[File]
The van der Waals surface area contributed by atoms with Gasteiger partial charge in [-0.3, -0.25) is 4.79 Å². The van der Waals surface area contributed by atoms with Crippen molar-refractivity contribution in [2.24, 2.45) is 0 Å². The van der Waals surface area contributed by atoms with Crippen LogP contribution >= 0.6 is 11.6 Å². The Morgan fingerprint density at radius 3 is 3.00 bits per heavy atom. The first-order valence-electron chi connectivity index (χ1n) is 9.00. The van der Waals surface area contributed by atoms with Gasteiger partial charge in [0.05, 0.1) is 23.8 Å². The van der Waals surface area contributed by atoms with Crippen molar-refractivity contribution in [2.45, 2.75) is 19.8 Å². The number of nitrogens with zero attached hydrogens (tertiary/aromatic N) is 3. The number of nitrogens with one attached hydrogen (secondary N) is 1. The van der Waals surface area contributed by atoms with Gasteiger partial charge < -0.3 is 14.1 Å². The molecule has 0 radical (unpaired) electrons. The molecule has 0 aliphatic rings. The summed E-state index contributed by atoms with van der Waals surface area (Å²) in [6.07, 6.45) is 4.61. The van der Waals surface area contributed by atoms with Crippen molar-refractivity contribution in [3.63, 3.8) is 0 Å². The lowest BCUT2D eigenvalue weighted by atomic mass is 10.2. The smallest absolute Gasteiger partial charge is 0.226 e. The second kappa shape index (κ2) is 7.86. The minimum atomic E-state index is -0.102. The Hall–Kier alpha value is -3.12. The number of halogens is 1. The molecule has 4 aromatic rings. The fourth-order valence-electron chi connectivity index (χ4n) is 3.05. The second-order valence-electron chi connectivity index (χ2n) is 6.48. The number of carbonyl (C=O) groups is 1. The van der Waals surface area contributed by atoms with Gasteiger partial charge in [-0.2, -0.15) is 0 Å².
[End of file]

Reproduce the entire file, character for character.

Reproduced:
The van der Waals surface area contributed by atoms with Gasteiger partial charge in [-0.3, -0.25) is 4.79 Å². The van der Waals surface area contributed by atoms with Crippen molar-refractivity contribution in [2.24, 2.45) is 0 Å². The van der Waals surface area contributed by atoms with Crippen LogP contribution >= 0.6 is 11.6 Å². The Morgan fingerprint density at radius 3 is 3.00 bits per heavy atom. The first-order valence-electron chi connectivity index (χ1n) is 9.00. The van der Waals surface area contributed by atoms with Gasteiger partial charge in [0.05, 0.1) is 23.8 Å². The van der Waals surface area contributed by atoms with Crippen molar-refractivity contribution in [2.45, 2.75) is 19.8 Å². The number of nitrogens with zero attached hydrogens (tertiary/aromatic N) is 3. The number of nitrogens with one attached hydrogen (secondary N) is 1. The van der Waals surface area contributed by atoms with Gasteiger partial charge < -0.3 is 14.1 Å². The molecule has 0 radical (unpaired) electrons. The molecule has 0 aliphatic rings. The summed E-state index contributed by atoms with van der Waals surface area (Å²) in [6.07, 6.45) is 4.61. The van der Waals surface area contributed by atoms with Crippen molar-refractivity contribution in [3.63, 3.8) is 0 Å². The lowest BCUT2D eigenvalue weighted by atomic mass is 10.2. The smallest absolute Gasteiger partial charge is 0.226 e. The second kappa shape index (κ2) is 7.86. The minimum atomic E-state index is -0.102. The Hall–Kier alpha value is -3.12. The number of halogens is 1. The molecule has 4 aromatic rings. The fourth-order valence-electron chi connectivity index (χ4n) is 3.05. The second-order valence-electron chi connectivity index (χ2n) is 6.48. The number of carbonyl (C=O) groups is 1. The van der Waals surface area contributed by atoms with Gasteiger partial charge in [-0.2, -0.15) is 0 Å².